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  1. Yum, I will have to go try this place since I’ve never been exposed to shao bing!

    I’ve tried the HK style chinese donuts from Osaka and BOTH times I was disappointed. Good ones are crispy on the outside (when fresh) and soft on the inside like moist fresh bread. I actually don’t mind if it has lost the crispy shell as long as the inside is still soft.

    But the ones from Osaka tasted like dry cardboard. Absolutely tasted stale. I bought them at 5pm, but really they should be still edible within a day, right?

    The taiwanese version was better, but more hollow and very crispy. A bit greasy for me though. If something is deep fried at the wrong temperature (usually too low), then the dough will absorb excess grease.

  2. Went there for lunch today after reading this post. I ordered the same combo as what you had. It was a good lunch. I like dunking the Chinese donut in the soy milk. Yum..

  3. Thanks for this post, Ricky loves TW Shaobing, so we will definitely check it out.

    Jonnek: I have the same habit, I dunk my Chinese donut in soy milk too 🙂

  4. Hi Suanne,
    how are you?
    guess who? yes, your stalker….MIchelle.

    I’m glad you liked it, I think I beat you to it and have been there a few times already with a food critic of my own – mum.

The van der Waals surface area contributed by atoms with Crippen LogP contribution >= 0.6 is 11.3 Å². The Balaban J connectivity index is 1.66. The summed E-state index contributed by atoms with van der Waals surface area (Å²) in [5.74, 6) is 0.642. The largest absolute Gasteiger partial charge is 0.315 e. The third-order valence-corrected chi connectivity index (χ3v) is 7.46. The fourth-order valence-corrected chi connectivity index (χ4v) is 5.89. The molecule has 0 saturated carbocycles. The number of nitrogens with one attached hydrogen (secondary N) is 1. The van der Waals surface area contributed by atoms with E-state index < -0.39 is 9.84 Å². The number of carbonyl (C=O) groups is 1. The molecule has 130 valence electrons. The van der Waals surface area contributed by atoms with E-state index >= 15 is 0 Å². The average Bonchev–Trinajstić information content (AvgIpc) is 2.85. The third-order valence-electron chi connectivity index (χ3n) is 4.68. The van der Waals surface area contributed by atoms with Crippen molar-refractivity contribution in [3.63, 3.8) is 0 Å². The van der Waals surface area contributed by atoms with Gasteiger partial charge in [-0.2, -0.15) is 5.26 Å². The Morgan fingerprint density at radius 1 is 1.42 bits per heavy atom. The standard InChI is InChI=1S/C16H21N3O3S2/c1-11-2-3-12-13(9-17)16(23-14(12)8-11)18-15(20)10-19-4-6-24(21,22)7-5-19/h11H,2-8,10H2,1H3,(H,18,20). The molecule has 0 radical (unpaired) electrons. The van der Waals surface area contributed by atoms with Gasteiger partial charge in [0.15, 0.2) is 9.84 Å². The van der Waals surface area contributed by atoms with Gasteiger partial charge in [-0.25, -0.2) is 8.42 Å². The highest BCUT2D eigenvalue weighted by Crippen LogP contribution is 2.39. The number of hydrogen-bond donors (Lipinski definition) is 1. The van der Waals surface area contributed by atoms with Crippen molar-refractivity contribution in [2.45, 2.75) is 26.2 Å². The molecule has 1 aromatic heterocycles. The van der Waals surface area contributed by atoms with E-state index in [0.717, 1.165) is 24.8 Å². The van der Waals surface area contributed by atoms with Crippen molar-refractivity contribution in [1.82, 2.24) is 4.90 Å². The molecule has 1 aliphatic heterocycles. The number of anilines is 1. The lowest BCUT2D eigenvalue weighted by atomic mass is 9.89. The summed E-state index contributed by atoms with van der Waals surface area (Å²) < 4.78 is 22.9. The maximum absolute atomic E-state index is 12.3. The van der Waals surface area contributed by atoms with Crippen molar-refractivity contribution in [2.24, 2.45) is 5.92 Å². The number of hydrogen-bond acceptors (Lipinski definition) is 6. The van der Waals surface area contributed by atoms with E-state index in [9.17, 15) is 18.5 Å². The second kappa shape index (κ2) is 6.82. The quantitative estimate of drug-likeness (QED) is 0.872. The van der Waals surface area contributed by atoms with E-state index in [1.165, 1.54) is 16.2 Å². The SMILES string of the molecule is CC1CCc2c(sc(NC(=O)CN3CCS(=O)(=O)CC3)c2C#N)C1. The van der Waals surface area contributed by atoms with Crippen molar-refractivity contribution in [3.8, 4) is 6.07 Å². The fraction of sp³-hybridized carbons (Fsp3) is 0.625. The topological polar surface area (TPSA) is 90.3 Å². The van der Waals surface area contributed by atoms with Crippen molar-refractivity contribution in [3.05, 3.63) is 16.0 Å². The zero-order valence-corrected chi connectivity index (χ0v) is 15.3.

I have a few places to recommend in terms of Taiwanese cuisine but none like those of Pearl Castle, Well Tea etc… but the real taiwanese eats! After all, if you have been to taiwan, you know that all the locals go to the night markets for quick eats that taste better than 5 star restaurants.

    I feel honoured to be mentioned on your blog! 🙂 Thanks

  5. Dang ….. Note to self: never go to Chowtimes.com while hungry just before dinner time !!!

    Shaobing Yuo Tiao …… one of the simple pleasures of life. Add a big bowl of hot soy milk (for dipping).

    Many places in town have shaobing + yuo tiao.

  6. Whenever my mom goes to Taiwan, she’ll go to the market near my grandmas house and order a whole bunch the day she leaves. Then she goes back home, wraps them all up in paper towels (after they’ve cooled) and pack them in bags. When she arrives back home, she puts them all in the freezer so whenever we wnat to have one, we just pop it in the oven for a bit and bam, TW shao bing!

    Ah…..

    1. Some of my best memories of Taipei were going to the local northern restaurant (more like a very casual roadside noodle stall) on Saturday mornings with my parents. Fresh hot shaobing, yuo tiao that’s foot and a half long, soybean milk, plain millet “congee” with many small side dishes, radish cakes (luo bu si bing) etc. would be up for grabs. All for probably just a few bucks Cdn.

          1. It really is quite sad that we can’t get truly stinky tofu here anymore…I miss the place in Richmond that used to sell it and you could take it upstairs to eat. Bah!